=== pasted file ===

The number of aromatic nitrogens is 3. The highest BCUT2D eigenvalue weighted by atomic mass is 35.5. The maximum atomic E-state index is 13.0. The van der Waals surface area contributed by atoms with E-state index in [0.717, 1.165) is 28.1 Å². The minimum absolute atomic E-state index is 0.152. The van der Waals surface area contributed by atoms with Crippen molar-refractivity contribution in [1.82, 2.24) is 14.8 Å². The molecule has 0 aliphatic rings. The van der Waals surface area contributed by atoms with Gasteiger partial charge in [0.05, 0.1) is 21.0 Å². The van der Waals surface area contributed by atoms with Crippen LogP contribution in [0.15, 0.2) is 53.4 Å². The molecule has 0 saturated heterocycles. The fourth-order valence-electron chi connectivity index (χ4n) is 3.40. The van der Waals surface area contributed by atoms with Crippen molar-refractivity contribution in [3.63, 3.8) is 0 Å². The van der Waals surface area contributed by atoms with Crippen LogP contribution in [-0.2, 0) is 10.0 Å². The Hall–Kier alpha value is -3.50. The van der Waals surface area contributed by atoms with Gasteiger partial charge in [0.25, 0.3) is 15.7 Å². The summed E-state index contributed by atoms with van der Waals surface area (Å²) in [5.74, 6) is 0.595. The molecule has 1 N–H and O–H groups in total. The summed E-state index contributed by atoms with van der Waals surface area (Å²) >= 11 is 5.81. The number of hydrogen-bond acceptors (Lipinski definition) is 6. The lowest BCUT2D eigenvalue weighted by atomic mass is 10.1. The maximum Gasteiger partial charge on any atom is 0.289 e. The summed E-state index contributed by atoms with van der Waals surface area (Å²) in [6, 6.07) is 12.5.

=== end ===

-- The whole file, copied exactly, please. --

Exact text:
The number of aromatic nitrogens is 3. The highest BCUT2D eigenvalue weighted by atomic mass is 35.5. The maximum atomic E-state index is 13.0. The van der Waals surface area contributed by atoms with E-state index in [0.717, 1.165) is 28.1 Å². The minimum absolute atomic E-state index is 0.152. The van der Waals surface area contributed by atoms with Crippen molar-refractivity contribution in [1.82, 2.24) is 14.8 Å². The molecule has 0 aliphatic rings. The van der Waals surface area contributed by atoms with Gasteiger partial charge in [0.05, 0.1) is 21.0 Å². The van der Waals surface area contributed by atoms with Crippen LogP contribution in [0.15, 0.2) is 53.4 Å². The molecule has 0 saturated heterocycles. The fourth-order valence-electron chi connectivity index (χ4n) is 3.40. The van der Waals surface area contributed by atoms with Crippen molar-refractivity contribution in [3.63, 3.8) is 0 Å². The van der Waals surface area contributed by atoms with Crippen LogP contribution in [-0.2, 0) is 10.0 Å². The Hall–Kier alpha value is -3.50. The van der Waals surface area contributed by atoms with Gasteiger partial charge in [0.25, 0.3) is 15.7 Å². The summed E-state index contributed by atoms with van der Waals surface area (Å²) in [5.74, 6) is 0.595. The molecule has 1 N–H and O–H groups in total. The summed E-state index contributed by atoms with van der Waals surface area (Å²) >= 11 is 5.81. The number of hydrogen-bond acceptors (Lipinski definition) is 6. The lowest BCUT2D eigenvalue weighted by atomic mass is 10.1. The maximum Gasteiger partial charge on any atom is 0.289 e. The summed E-state index contributed by atoms with van der Waals surface area (Å²) in [6, 6.07) is 12.5.